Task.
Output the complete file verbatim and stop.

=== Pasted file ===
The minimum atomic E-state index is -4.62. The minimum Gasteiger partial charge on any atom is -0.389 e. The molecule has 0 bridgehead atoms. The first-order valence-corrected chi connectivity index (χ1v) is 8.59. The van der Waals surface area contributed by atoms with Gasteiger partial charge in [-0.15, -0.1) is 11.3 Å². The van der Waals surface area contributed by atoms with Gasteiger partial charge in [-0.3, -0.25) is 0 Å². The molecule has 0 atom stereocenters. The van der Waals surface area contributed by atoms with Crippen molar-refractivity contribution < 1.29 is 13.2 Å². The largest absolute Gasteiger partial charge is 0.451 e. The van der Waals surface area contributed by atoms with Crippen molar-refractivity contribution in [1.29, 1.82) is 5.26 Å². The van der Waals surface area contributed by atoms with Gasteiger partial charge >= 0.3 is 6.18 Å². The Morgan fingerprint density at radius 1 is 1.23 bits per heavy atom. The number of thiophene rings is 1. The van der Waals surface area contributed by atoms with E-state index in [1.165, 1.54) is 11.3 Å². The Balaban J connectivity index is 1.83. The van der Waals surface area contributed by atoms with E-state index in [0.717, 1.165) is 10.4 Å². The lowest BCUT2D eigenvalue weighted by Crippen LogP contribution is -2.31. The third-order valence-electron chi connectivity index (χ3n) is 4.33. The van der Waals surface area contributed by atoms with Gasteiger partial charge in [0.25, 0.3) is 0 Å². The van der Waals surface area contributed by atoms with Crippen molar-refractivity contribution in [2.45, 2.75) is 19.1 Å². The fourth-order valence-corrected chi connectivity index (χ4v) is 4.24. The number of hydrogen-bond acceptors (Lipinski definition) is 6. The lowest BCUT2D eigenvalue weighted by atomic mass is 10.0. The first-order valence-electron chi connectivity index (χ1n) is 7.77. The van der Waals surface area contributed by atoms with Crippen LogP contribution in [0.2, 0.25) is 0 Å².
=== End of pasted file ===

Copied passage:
The minimum atomic E-state index is -4.62. The minimum Gasteiger partial charge on any atom is -0.389 e. The molecule has 0 bridgehead atoms. The first-order valence-corrected chi connectivity index (χ1v) is 8.59. The van der Waals surface area contributed by atoms with Gasteiger partial charge in [-0.15, -0.1) is 11.3 Å². The van der Waals surface area contributed by atoms with Gasteiger partial charge in [-0.3, -0.25) is 0 Å². The molecule has 0 atom stereocenters. The van der Waals surface area contributed by atoms with Crippen molar-refractivity contribution < 1.29 is 13.2 Å². The largest absolute Gasteiger partial charge is 0.451 e. The van der Waals surface area contributed by atoms with Crippen molar-refractivity contribution in [1.29, 1.82) is 5.26 Å². The van der Waals surface area contributed by atoms with Gasteiger partial charge >= 0.3 is 6.18 Å². The Morgan fingerprint density at radius 1 is 1.23 bits per heavy atom. The number of thiophene rings is 1. The van der Waals surface area contributed by atoms with E-state index in [1.165, 1.54) is 11.3 Å². The Balaban J connectivity index is 1.83. The van der Waals surface area contributed by atoms with E-state index in [0.717, 1.165) is 10.4 Å². The lowest BCUT2D eigenvalue weighted by Crippen LogP contribution is -2.31. The third-order valence-electron chi connectivity index (χ3n) is 4.33. The van der Waals surface area contributed by atoms with Gasteiger partial charge in [0.25, 0.3) is 0 Å². The van der Waals surface area contributed by atoms with Crippen molar-refractivity contribution in [2.45, 2.75) is 19.1 Å². The fourth-order valence-corrected chi connectivity index (χ4v) is 4.24. The number of hydrogen-bond acceptors (Lipinski definition) is 6. The lowest BCUT2D eigenvalue weighted by atomic mass is 10.0. The first-order valence-electron chi connectivity index (χ1n) is 7.77. The van der Waals surface area contributed by atoms with Crippen LogP contribution in [0.2, 0.25) is 0 Å².